People walk past a light bulb in Bihar, India (Photographer: Prashanth Vishwanathan/Bloomberg)

Is It ‘Lights Out’ For The Government’s Plan To Resolve Stressed Power Assets?

The government continues to struggle to stitch together a resolution plan for stressed assets in the power sector. A second attempt to get government entities like NTPC Ltd, Power Finance Corporation Ltd (PFC) and Rural Electrification Corp. (REC) to come together and acquire stressed power projects has failed to gather much traction, said three bankers familiar with the matter.

At risk is nearly Rs 3 lakh crore in loans which could go bad over the next two years if a resolution plan is not arrived at, said the bankers. As per Reserve Bank of India (RBI) data, the banking industry had loans worth Rs 5.17 lakh crore against the power sector as of February 2018.

A plan to get government entities involved in resolving power sector stress had first been floated under former power minister Piyush Goyal. The power ministry, however, changed hands and the plan was put on the back burner. Discussions were restarted recently. On March 19, newspaper Business Standard reported that NTPC, PFC and REC may form a joint venture to bid for stressed power assets.

As per the plan, banks would take control of stressed power projects by converting debt into equity, said two of the bankers quoted above. They would then sell these power assets to the consortium of government power companies. The government consortium would pool these stressed power assets and manage them till they had fully turned around, the bankers said.

According to bankers quoted above, NTPC was not keen on taking the lead in pooling these assets, which has proved to be one key hurdle. Also, lenders with exposures to these power assets were not keen on taking the large haircuts that were likely under the plan.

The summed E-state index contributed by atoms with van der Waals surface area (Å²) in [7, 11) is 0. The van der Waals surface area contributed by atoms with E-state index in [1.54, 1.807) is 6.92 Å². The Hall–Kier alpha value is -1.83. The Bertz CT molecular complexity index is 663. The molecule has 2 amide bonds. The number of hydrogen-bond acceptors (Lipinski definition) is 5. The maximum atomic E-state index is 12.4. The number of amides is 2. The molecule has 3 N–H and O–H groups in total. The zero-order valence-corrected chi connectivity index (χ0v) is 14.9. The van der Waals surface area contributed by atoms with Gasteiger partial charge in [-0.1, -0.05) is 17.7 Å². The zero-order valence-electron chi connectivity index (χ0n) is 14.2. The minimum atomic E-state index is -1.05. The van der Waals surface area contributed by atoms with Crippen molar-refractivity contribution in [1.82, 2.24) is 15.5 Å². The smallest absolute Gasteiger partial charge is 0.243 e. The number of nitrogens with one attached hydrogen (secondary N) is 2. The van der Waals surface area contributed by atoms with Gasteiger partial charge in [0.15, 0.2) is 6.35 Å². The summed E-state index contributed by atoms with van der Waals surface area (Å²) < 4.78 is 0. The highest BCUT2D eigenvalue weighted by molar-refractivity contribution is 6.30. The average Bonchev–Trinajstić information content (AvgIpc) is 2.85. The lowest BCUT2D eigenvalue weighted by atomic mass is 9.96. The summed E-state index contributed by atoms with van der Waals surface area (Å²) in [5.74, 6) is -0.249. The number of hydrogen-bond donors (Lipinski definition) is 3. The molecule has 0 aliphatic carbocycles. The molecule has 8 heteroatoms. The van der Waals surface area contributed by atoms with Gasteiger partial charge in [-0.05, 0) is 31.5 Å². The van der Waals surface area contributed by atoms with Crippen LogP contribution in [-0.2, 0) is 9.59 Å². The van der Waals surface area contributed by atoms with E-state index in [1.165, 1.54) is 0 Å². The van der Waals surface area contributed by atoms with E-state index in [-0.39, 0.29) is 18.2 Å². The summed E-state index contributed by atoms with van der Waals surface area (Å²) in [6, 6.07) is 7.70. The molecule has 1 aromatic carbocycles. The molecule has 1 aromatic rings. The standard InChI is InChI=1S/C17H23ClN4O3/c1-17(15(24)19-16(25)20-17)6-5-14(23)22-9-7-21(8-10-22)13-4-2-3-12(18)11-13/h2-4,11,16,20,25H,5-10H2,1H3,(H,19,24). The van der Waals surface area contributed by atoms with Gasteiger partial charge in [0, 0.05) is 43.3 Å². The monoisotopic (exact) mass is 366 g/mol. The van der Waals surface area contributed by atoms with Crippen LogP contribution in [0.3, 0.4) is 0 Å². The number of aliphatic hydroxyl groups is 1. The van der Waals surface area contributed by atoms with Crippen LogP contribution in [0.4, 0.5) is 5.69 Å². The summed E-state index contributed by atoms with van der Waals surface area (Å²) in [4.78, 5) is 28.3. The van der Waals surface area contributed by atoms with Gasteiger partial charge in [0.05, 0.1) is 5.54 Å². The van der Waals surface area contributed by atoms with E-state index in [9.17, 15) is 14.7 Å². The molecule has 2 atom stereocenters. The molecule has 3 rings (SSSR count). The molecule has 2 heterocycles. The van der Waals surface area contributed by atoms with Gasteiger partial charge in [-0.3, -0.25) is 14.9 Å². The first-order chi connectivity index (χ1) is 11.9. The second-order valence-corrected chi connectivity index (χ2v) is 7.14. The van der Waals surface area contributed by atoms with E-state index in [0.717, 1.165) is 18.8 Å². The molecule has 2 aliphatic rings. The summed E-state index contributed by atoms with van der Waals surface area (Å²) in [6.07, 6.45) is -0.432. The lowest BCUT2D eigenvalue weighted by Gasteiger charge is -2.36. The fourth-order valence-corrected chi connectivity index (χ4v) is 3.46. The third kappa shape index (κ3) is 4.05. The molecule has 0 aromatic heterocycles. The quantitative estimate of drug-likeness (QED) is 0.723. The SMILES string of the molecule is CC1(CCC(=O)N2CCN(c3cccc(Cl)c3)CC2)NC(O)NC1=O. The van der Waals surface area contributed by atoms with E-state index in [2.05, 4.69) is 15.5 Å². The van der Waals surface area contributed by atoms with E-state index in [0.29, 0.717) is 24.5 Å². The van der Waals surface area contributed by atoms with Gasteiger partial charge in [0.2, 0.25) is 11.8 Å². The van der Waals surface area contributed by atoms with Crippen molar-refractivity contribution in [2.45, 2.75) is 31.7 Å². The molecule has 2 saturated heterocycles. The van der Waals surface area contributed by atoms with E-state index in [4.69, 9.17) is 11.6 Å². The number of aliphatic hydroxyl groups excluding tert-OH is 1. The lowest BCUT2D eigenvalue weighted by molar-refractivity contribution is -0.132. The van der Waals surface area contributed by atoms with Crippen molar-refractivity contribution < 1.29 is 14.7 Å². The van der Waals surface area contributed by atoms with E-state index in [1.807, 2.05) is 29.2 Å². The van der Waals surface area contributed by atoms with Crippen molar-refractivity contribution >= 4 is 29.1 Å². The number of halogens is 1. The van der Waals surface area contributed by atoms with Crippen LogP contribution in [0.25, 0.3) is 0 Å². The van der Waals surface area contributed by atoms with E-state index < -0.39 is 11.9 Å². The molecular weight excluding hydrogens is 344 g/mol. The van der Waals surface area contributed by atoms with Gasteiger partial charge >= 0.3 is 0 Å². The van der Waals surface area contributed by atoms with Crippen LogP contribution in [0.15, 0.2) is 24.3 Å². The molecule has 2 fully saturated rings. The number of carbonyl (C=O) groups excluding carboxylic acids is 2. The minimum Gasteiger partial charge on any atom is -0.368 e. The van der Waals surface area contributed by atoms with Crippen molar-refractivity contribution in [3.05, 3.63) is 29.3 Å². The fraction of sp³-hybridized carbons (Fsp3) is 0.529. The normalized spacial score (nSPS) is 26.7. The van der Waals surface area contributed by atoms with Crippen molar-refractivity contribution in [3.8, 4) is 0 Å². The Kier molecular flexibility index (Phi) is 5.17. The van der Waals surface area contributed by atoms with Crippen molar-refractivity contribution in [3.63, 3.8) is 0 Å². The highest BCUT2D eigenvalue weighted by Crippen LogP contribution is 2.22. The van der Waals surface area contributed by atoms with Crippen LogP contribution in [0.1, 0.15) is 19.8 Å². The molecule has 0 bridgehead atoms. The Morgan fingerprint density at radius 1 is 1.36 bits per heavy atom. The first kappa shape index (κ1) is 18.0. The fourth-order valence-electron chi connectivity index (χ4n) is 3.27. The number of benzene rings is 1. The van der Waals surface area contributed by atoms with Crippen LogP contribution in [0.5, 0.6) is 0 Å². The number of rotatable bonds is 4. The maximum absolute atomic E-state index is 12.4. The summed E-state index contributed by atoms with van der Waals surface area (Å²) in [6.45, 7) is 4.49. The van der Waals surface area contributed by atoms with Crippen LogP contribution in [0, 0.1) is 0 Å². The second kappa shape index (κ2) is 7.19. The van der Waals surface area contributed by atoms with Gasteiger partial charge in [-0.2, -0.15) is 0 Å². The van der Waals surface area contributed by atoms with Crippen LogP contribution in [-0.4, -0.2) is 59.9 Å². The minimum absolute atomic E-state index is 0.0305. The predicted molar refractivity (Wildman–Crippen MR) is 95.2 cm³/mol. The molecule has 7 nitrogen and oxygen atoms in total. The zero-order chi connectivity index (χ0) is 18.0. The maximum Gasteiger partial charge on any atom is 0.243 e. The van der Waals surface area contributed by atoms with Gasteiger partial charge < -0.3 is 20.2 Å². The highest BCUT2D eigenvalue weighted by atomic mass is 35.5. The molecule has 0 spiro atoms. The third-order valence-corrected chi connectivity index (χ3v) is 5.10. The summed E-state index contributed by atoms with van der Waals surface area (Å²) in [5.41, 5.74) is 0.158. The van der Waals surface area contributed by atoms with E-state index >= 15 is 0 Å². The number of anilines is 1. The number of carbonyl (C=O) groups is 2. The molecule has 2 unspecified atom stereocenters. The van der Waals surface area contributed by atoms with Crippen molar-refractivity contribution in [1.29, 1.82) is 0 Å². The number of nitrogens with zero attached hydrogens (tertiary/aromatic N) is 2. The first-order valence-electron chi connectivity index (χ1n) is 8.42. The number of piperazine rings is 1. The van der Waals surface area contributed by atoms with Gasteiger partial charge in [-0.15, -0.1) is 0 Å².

Emails sent to the power ministry and NTPC seeking clarity on the matter went unanswered.

In a report dated April 10, rating agency ICRA pointed out that the visibility over resolution of nearly 60 Gigawatt in “vulnerable” thermal power capacity remains weak. This is partly due to “lack of long term PPAs, unviable tariffs amidst rising fuel costs, escalation in capital costs and uncertainty on domestic gas availability,” the rating agency said. It added that haircuts on these projects could range between 20-70 percent.

Others share the concern about financial health of firms operating in the power sector. Credit Suisse in a report in February had noted that the share of power debt with companies that have an interest coverage ratio of 1 stands at 57 percent. An interest coverage ratio of less than 1 suggests that a company is not generating enough revenue to make good on its interest expenses.

Is It ‘Lights Out’ For The Government’s Plan To Resolve Stressed Power Assets?

Listed Indian banks had bad loans of Rs 8.8 lakh crore as of December 2017, shows data compiled by BloombergQuint. This number is likely to rise further to about Rs 9.25-9.5 lakh crore as of March 2018. Most banks are yet to report earnings for the January-March quarter.

While resolution has begun in the case of large assets in the steel sector, recognition and resolution of stressed assets in the power sector has lagged behind, said Credit Suisse in its report.

The share of power and telecom loans recognised as non performing remains low, despite the increased slippages during the current (January-March) quarter. 
Credit Suisse Corporate Health Tracker (February 2018)

As such, an inability to find a resolution plan for the stressed power assets would mean an addition to the overall quantum of bad loans in the banking system.